At a glance
When offered an initial IEP, you can consent to some parts of the IEP while disagreeing with others.
If you give partial consent, the school must implement only the parts of the IEP you consented to.
Once an IEP is in place, you can’t partially consent—you must use dispute resolution options.
After an evaluation, the school presents you with an IEP that you feel isn’t completely right for your child. Can you agree with some parts of the IEP but not others? The answer is yes.
Here’s what you need to know.
IDEA and Partial Consent
Informed consent means you know what the school wants to do, and you understand and agree in writing. Signing the IEP shows that you consent. (States can add extra parent consent requirements, so it’s a good idea to check with your local parent training center to see if there are extra protections.)
IDEA also allows you to give partial consent to an initial IEP—to agree to some parts but not others. A school administrator may say to you, “If you don’t sign the whole IEP, we can’t give your child any services.” That’s not correct. An IEP is not an all-or-nothing choice. The regulations for IDEA say that a school district:
[M]ay not use a parent’s refusal to consent to one service or activity … to deny the parent or child any other service, benefit, or activity…
Keep in mind that you can only partially consent to your child’s initial IEP. Once an IEP is place, you can still revoke your consent. But if you do so, the entire IEP ends, and your child is treated as a general education student.
That doesn’t mean the IEP is set in stone, though. You can use dispute resolution to request changes to an IEP you consented to earlier. And you still have “stay put” rights to keep services in place. (Here are steps to take if you think your child’s IEP isn’t working.)
How to Give Partial Consent to an IEP
To give partial consent to an IEP, you need to do so in writing to the school.
One way to do this is to write on the IEP signature page that you partially consent and then attach an addendum that explains your disagreement. Here’s what you can write on the signature page:
Date: (Month/Day/Year) Signature: (Your signature) Name: (Your name) I consent to the implementation of this IEP except for the items listed on Addendum A, attached to this IEP. My partial consent does not mean that I agree that this IEP provides my child a . I reserve the right to challenge the appropriateness of the entire IEP as well as any of the items listed in Addendum A.
Another way to disagree is to simply mark up the IEP with notes. But using an addendum gives you more space to write. And it can be clearer and easier for others to read.
It’s important to list every area of disagreement, not just services or accommodations. For example, you might disagree with the school’s evaluation results. Or with statements in the IEP or something that happened during an IEP meeting. If for some reason you can’t attach the addendum, then mail it to the school with a cover letter.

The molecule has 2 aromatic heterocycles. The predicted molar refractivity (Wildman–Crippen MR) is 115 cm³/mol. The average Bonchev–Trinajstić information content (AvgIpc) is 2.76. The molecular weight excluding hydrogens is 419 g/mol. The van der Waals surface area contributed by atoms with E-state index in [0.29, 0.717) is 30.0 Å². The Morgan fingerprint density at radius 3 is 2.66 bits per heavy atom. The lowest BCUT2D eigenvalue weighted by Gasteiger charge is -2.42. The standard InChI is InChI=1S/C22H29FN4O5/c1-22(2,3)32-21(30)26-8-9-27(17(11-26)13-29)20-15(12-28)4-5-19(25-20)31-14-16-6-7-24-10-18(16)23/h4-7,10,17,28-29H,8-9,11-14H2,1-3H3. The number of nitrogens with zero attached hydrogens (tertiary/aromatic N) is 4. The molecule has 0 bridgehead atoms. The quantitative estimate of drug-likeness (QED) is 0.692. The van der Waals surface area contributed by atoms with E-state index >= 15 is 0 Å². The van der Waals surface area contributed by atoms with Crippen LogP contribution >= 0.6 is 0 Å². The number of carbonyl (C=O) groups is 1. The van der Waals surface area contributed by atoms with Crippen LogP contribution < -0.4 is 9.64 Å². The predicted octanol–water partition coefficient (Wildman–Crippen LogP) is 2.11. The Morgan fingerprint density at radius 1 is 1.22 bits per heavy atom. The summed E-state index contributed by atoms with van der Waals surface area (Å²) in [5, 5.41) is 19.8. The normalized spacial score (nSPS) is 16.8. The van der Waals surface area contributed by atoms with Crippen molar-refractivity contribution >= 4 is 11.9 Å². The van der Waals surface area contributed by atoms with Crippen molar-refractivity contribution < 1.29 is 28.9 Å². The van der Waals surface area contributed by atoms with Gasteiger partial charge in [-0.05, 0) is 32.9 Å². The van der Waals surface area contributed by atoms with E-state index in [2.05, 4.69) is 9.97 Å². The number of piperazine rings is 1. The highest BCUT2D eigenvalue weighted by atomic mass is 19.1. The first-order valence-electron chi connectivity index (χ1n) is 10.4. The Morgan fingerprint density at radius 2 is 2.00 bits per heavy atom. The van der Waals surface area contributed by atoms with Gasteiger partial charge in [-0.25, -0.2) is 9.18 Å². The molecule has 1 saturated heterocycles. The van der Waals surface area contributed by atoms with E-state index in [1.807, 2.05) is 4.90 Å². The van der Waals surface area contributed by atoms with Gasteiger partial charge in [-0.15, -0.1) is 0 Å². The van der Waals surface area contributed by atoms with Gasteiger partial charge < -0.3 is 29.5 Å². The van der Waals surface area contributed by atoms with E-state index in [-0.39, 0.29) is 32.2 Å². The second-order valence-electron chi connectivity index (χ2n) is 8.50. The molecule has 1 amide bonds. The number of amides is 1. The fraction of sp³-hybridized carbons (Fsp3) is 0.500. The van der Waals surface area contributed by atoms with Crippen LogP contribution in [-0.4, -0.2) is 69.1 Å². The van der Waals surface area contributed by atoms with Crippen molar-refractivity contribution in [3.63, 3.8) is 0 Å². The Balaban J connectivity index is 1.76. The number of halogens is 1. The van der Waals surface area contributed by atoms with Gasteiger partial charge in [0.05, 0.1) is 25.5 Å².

What Happens After You Give Partial Consent
If you give partial consent to an IEP, the school is required to implement the services you agreed to. The parts of the IEP you don’t agree with can’t be implemented—at least not without some dispute resolution.
For example, say the proposed IEP gives your child one hour of reading instruction per week, but also requires an out-of-class behavior program. But you think your child needs two hours a week of reading instruction. You also disagree with the behavior program.
You can consent to the reading instruction in writing. You can also put in writing that you don’t agree to the number of hours of reading instruction or to the behavior program. The result is the school isn’t allowed to implement the behavior program. And the school is still required to provide one hour of reading instruction as you work to resolve the disagreement.
That’s not the end of the story, however. Since you and the school disagree, dispute resolution options under IDEA come into play.
A word of caution. Consenting to only part of an IEP may not sit well with some IEP team members or school staff. After all, they’re trying to develop an IEP they think is right for your child. If you disagree with the school, it’s important to try to have an open discussion with staff about why. Make sure they know you want to work with them in a positive way.
An IEP is not an all-or-nothing choice.
One way to give partial consent to an initial IEP is to add an addendum where you explain what you disagree with.
Make sure the IEP team and the school staff know that you want to work with them in a positive way.
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About the author
About the author
Andrew M.I. Lee, JD is an editor and attorney who strives to help people understand complex legal, education, and parenting issues.
Melody Musgrove, EdD served as director of the Office of Special Education Programs (OSEP) in the U.S. Department of Education.